* Holds half-year dividend at 7.62 pence/shr
* Says UK must change risk, economic forecasts for rail bids
* H1 pretax profit 48.7 mln stg vs 84.5 mln stg
* Shares down 4.1 pct
By Rhys Jones
LONDON, Nov 7 Britain's FirstGroup froze its six-month dividend on Wednesday after the government's withdrawal of a major rail contract, raising the prospect of a lower full-year payout.
The bus and rail operator said it had held the dividend at 7.62 pence after the British government last month tore up a deal to award it the West Coast main-line franchise after flaws were found in the bidding process.
FirstGroup chief executive Tim O'Toole said he was in talks with the government over recouping bidding expenses and other costs incurred as the company prepared to roll out the service linking London and Scotland after it was told it had won the bid.
Some analysts said FirstGroup may cut its full-year payout to shareholders and push for a rights issue next year to raise money.
"The dividend will definitely be cut; and FirstGroup will have a tricky decision to take regarding debt reduction, further asset sales and a rights issue," said Liberum analyst Peter Hyde.
The government froze the award of the West Coast line, a jewel in the crown of the UK rail network, and other rail franchise competitions after the Department for Transport (DfT) said flaws had been uncovered in its handling of bids.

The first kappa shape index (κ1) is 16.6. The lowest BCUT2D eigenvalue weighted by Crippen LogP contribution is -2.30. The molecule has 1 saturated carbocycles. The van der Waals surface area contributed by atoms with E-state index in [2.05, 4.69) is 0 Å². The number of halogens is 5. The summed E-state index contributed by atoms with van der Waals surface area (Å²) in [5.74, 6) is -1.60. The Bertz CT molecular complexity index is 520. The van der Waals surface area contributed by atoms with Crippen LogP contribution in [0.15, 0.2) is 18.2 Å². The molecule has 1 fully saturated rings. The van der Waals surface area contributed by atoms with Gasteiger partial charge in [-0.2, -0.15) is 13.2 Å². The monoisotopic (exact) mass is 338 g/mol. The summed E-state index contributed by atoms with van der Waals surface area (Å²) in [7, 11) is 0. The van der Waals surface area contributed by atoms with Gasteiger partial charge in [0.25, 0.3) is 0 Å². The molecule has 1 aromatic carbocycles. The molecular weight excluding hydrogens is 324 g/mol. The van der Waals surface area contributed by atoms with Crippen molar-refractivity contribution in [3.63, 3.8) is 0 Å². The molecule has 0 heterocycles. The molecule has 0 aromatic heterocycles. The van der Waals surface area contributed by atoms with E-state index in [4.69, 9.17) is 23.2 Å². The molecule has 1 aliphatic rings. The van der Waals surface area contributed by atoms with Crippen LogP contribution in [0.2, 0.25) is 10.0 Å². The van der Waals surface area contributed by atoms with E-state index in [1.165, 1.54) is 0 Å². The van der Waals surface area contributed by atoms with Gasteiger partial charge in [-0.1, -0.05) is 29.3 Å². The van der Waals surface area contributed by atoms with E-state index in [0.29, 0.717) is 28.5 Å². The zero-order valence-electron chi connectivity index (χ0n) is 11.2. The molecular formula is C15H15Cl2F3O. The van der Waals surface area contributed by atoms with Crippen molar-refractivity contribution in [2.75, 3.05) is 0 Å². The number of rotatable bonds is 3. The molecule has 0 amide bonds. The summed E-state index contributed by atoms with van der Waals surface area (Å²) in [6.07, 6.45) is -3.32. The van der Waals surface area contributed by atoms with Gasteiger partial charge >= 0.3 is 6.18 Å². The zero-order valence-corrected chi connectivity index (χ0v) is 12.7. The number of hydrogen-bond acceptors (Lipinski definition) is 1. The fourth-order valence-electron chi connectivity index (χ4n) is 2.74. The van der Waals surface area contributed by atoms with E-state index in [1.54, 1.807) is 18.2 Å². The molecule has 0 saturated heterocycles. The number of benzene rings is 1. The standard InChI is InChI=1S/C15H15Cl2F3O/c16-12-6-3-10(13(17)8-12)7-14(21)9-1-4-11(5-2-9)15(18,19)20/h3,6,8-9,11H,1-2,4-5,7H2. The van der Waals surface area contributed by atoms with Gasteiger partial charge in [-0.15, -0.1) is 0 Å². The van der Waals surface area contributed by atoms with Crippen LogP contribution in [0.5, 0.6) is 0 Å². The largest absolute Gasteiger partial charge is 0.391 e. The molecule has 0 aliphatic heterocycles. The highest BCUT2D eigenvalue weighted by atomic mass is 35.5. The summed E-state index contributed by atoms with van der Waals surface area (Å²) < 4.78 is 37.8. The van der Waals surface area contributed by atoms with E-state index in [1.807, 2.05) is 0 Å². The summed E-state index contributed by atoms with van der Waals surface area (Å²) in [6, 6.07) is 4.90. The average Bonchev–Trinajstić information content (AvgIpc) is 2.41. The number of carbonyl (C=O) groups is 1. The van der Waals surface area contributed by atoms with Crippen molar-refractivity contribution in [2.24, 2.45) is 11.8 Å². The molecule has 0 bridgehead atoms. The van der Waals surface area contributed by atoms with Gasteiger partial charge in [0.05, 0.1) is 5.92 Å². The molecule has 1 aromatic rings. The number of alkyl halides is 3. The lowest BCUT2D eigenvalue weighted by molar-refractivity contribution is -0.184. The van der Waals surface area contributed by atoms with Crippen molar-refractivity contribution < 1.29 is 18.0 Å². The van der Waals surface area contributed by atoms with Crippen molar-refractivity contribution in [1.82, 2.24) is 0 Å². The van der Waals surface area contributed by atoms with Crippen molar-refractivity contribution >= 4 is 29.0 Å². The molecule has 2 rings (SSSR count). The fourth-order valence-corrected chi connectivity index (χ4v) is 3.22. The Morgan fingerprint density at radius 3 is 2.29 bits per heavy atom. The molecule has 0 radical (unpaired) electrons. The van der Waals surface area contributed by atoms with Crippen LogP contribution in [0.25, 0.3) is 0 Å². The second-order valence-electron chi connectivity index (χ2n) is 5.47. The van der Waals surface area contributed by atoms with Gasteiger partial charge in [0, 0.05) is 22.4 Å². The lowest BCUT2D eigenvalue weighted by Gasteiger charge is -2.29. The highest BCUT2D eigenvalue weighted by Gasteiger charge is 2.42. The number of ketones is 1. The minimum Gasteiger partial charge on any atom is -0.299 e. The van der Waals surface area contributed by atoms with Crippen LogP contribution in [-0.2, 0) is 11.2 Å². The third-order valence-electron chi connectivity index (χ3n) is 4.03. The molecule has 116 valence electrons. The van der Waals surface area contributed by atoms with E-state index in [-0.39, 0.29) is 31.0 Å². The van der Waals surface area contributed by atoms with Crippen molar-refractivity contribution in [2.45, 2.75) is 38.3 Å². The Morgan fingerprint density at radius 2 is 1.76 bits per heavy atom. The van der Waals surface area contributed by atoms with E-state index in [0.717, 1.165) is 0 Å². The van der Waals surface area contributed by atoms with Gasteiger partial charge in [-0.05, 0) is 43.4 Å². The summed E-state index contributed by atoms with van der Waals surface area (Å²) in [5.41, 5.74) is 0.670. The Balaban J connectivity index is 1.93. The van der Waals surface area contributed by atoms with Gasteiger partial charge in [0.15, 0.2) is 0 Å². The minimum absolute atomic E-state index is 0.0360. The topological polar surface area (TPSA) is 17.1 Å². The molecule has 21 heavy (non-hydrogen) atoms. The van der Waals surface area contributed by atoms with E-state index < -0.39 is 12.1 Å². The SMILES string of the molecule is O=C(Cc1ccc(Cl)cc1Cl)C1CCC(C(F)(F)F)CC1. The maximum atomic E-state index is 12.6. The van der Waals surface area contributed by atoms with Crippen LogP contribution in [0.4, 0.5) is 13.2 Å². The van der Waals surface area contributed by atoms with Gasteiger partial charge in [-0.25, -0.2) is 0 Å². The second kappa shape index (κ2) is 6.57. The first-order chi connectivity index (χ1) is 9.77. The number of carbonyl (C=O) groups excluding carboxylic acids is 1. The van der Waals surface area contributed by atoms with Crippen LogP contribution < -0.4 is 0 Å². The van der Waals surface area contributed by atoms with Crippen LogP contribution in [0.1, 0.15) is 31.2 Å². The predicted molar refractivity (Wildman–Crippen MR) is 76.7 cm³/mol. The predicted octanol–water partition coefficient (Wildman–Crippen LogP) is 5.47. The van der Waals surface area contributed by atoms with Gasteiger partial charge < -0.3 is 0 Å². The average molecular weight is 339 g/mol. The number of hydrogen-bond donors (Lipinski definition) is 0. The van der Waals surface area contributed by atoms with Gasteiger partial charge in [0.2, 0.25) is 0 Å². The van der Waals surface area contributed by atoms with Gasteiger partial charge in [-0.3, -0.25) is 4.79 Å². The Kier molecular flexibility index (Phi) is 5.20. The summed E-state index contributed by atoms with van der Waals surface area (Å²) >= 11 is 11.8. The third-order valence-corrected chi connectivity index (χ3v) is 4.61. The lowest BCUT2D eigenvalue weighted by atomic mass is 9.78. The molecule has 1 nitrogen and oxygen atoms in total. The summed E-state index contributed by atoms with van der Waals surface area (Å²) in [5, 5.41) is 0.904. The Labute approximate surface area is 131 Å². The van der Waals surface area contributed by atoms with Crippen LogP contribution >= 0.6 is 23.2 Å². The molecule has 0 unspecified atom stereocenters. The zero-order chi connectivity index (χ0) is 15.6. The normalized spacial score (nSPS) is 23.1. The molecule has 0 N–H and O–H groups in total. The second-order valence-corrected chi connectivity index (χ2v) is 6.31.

Incumbent West Coast main line operator Virgin Trains, a venture between Richard Branson's Virgin Group and Stagecoach , will continue running the service for a further nine to 13 months from December, while the DfT plans a competition for an interim agreement.
"We still have an incomplete explanation from government, who clearly need to make adjustments to the mechanism they use to asses risk and changes to macroeconomic conditions between bids," O'Toole said on Wednesday.
"I don't think the franchising model is completely broken and it is not something that needs months and months of work to fix."
FirstGroup said its underlying pretax profit fell 42 percent to 48.7 million pounds ($77.83 million) in the six months to the end of September. That was due to an expected fall in profit at its bus unit, which it is restructuring, and the end of some subsidies received by its rail business.
It was also hit by higher fuel costs and the absence of a one-off exceptional gain made this time last year on its UK bus pension scheme.
The company said debt has risen by 244 million pounds to 2.08 billion pounds since April.
Revenue rose 2.6 percent to 3.25 billion pounds.
Shares in FirstGroup, which have fallen 40 percent this year, largely because of the West Coast rail fiasco, were 4.1 percent lower at 197.3 pence by 1013 GMT.